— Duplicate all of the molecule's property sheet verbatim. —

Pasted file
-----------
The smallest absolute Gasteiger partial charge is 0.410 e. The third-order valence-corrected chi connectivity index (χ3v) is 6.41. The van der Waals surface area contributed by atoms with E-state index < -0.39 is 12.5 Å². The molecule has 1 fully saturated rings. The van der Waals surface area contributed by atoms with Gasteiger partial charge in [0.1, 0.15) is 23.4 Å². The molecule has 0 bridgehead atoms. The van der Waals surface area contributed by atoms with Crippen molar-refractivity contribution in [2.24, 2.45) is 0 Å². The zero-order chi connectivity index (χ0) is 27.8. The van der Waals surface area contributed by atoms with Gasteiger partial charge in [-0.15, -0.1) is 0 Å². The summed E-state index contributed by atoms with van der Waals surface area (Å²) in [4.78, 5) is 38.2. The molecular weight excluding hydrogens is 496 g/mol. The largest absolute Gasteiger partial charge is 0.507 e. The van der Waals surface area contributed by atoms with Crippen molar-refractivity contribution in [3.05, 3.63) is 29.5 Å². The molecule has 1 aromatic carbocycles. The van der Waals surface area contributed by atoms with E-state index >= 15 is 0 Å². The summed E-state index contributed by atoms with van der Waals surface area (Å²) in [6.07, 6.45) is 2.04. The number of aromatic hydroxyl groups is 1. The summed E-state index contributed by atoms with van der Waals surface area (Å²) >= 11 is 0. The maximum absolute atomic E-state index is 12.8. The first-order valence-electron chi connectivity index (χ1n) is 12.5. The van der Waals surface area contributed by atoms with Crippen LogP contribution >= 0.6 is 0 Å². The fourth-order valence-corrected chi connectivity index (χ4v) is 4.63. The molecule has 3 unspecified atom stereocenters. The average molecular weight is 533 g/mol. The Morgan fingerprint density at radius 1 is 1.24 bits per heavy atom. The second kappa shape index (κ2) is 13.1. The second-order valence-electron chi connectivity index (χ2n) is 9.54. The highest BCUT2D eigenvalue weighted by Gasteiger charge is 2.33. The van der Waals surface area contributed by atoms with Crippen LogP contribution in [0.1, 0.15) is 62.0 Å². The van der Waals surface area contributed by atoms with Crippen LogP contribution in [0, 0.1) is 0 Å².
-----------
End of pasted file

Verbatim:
The smallest absolute Gasteiger partial charge is 0.410 e. The third-order valence-corrected chi connectivity index (χ3v) is 6.41. The van der Waals surface area contributed by atoms with E-state index < -0.39 is 12.5 Å². The molecule has 1 fully saturated rings. The van der Waals surface area contributed by atoms with Gasteiger partial charge in [0.1, 0.15) is 23.4 Å². The molecule has 0 bridgehead atoms. The van der Waals surface area contributed by atoms with Crippen molar-refractivity contribution in [2.24, 2.45) is 0 Å². The zero-order chi connectivity index (χ0) is 27.8. The van der Waals surface area contributed by atoms with Gasteiger partial charge in [-0.15, -0.1) is 0 Å². The summed E-state index contributed by atoms with van der Waals surface area (Å²) in [4.78, 5) is 38.2. The molecular weight excluding hydrogens is 496 g/mol. The largest absolute Gasteiger partial charge is 0.507 e. The van der Waals surface area contributed by atoms with Crippen molar-refractivity contribution in [3.05, 3.63) is 29.5 Å². The molecule has 1 aromatic carbocycles. The van der Waals surface area contributed by atoms with E-state index >= 15 is 0 Å². The summed E-state index contributed by atoms with van der Waals surface area (Å²) in [6.07, 6.45) is 2.04. The number of aromatic hydroxyl groups is 1. The summed E-state index contributed by atoms with van der Waals surface area (Å²) >= 11 is 0. The maximum absolute atomic E-state index is 12.8. The first-order valence-electron chi connectivity index (χ1n) is 12.5. The van der Waals surface area contributed by atoms with Crippen LogP contribution >= 0.6 is 0 Å². The fourth-order valence-corrected chi connectivity index (χ4v) is 4.63. The molecule has 3 unspecified atom stereocenters. The average molecular weight is 533 g/mol. The Morgan fingerprint density at radius 1 is 1.24 bits per heavy atom. The second kappa shape index (κ2) is 13.1. The second-order valence-electron chi connectivity index (χ2n) is 9.54. The highest BCUT2D eigenvalue weighted by Gasteiger charge is 2.33. The van der Waals surface area contributed by atoms with Crippen LogP contribution in [0.1, 0.15) is 62.0 Å². The van der Waals surface area contributed by atoms with Crippen LogP contribution in [0, 0.1) is 0 Å².